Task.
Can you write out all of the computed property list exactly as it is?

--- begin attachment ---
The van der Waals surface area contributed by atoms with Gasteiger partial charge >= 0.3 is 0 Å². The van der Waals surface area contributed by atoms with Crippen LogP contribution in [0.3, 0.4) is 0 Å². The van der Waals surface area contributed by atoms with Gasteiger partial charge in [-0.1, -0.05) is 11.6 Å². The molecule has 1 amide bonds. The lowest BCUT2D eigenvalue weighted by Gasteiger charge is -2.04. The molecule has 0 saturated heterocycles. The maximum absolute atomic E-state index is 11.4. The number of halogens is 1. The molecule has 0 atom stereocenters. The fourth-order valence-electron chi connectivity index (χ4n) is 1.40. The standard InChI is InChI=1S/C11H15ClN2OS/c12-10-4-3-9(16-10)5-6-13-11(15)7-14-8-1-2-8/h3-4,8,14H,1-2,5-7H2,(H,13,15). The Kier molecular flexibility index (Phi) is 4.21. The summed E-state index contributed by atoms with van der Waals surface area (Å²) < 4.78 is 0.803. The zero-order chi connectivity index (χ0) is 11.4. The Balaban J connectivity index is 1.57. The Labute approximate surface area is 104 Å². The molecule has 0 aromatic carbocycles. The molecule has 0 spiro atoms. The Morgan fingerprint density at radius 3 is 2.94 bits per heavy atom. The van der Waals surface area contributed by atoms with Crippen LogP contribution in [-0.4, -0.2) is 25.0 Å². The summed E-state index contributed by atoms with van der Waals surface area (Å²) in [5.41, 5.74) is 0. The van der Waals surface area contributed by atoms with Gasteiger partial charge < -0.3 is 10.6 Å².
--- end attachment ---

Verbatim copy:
The van der Waals surface area contributed by atoms with Gasteiger partial charge >= 0.3 is 0 Å². The van der Waals surface area contributed by atoms with Crippen LogP contribution in [0.3, 0.4) is 0 Å². The van der Waals surface area contributed by atoms with Gasteiger partial charge in [-0.1, -0.05) is 11.6 Å². The molecule has 1 amide bonds. The lowest BCUT2D eigenvalue weighted by Gasteiger charge is -2.04. The molecule has 0 saturated heterocycles. The maximum absolute atomic E-state index is 11.4. The number of halogens is 1. The molecule has 0 atom stereocenters. The fourth-order valence-electron chi connectivity index (χ4n) is 1.40. The standard InChI is InChI=1S/C11H15ClN2OS/c12-10-4-3-9(16-10)5-6-13-11(15)7-14-8-1-2-8/h3-4,8,14H,1-2,5-7H2,(H,13,15). The Kier molecular flexibility index (Phi) is 4.21. The summed E-state index contributed by atoms with van der Waals surface area (Å²) < 4.78 is 0.803. The zero-order chi connectivity index (χ0) is 11.4. The Balaban J connectivity index is 1.57. The Labute approximate surface area is 104 Å². The molecule has 0 aromatic carbocycles. The molecule has 0 spiro atoms. The Morgan fingerprint density at radius 3 is 2.94 bits per heavy atom. The van der Waals surface area contributed by atoms with Crippen LogP contribution in [-0.4, -0.2) is 25.0 Å². The summed E-state index contributed by atoms with van der Waals surface area (Å²) in [5.41, 5.74) is 0. The van der Waals surface area contributed by atoms with Gasteiger partial charge < -0.3 is 10.6 Å².